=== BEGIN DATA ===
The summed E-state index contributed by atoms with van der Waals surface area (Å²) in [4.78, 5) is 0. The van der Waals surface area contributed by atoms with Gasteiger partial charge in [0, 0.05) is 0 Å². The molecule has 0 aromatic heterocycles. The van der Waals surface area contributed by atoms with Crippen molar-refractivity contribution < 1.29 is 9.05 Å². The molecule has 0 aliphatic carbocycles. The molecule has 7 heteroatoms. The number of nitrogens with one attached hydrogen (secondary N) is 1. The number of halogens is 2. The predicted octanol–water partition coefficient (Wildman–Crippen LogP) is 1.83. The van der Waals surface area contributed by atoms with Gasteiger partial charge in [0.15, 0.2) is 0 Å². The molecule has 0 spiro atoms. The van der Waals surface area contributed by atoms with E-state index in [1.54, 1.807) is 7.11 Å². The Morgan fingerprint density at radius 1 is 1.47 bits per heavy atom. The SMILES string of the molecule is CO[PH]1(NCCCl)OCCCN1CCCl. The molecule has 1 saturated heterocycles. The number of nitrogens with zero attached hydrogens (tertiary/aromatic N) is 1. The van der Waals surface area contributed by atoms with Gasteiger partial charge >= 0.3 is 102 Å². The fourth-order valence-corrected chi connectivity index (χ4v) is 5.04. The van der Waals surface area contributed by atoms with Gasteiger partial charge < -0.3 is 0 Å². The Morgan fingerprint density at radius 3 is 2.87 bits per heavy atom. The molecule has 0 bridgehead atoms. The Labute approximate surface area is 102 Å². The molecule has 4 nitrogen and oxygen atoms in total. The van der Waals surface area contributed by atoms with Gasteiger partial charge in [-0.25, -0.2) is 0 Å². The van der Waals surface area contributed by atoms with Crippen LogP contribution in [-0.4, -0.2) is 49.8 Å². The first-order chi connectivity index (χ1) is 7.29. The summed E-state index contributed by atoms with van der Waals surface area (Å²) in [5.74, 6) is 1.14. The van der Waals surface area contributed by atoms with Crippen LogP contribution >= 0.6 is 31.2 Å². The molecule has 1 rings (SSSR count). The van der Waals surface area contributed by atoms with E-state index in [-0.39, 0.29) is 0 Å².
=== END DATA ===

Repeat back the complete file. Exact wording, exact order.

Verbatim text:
The summed E-state index contributed by atoms with van der Waals surface area (Å²) in [4.78, 5) is 0. The van der Waals surface area contributed by atoms with Gasteiger partial charge in [0, 0.05) is 0 Å². The molecule has 0 aromatic heterocycles. The van der Waals surface area contributed by atoms with Crippen molar-refractivity contribution < 1.29 is 9.05 Å². The molecule has 0 aliphatic carbocycles. The molecule has 7 heteroatoms. The number of nitrogens with one attached hydrogen (secondary N) is 1. The number of halogens is 2. The predicted octanol–water partition coefficient (Wildman–Crippen LogP) is 1.83. The van der Waals surface area contributed by atoms with Gasteiger partial charge in [0.15, 0.2) is 0 Å². The molecule has 0 spiro atoms. The van der Waals surface area contributed by atoms with E-state index in [1.54, 1.807) is 7.11 Å². The Morgan fingerprint density at radius 1 is 1.47 bits per heavy atom. The SMILES string of the molecule is CO[PH]1(NCCCl)OCCCN1CCCl. The molecule has 1 saturated heterocycles. The number of nitrogens with zero attached hydrogens (tertiary/aromatic N) is 1. The van der Waals surface area contributed by atoms with Gasteiger partial charge >= 0.3 is 102 Å². The fourth-order valence-corrected chi connectivity index (χ4v) is 5.04. The van der Waals surface area contributed by atoms with Gasteiger partial charge < -0.3 is 0 Å². The Morgan fingerprint density at radius 3 is 2.87 bits per heavy atom. The molecule has 0 bridgehead atoms. The Labute approximate surface area is 102 Å². The molecule has 4 nitrogen and oxygen atoms in total. The van der Waals surface area contributed by atoms with Gasteiger partial charge in [-0.25, -0.2) is 0 Å². The van der Waals surface area contributed by atoms with Crippen LogP contribution in [-0.4, -0.2) is 49.8 Å². The first-order chi connectivity index (χ1) is 7.29. The summed E-state index contributed by atoms with van der Waals surface area (Å²) in [5.74, 6) is 1.14. The van der Waals surface area contributed by atoms with Crippen LogP contribution >= 0.6 is 31.2 Å². The molecule has 1 rings (SSSR count). The van der Waals surface area contributed by atoms with E-state index in [-0.39, 0.29) is 0 Å².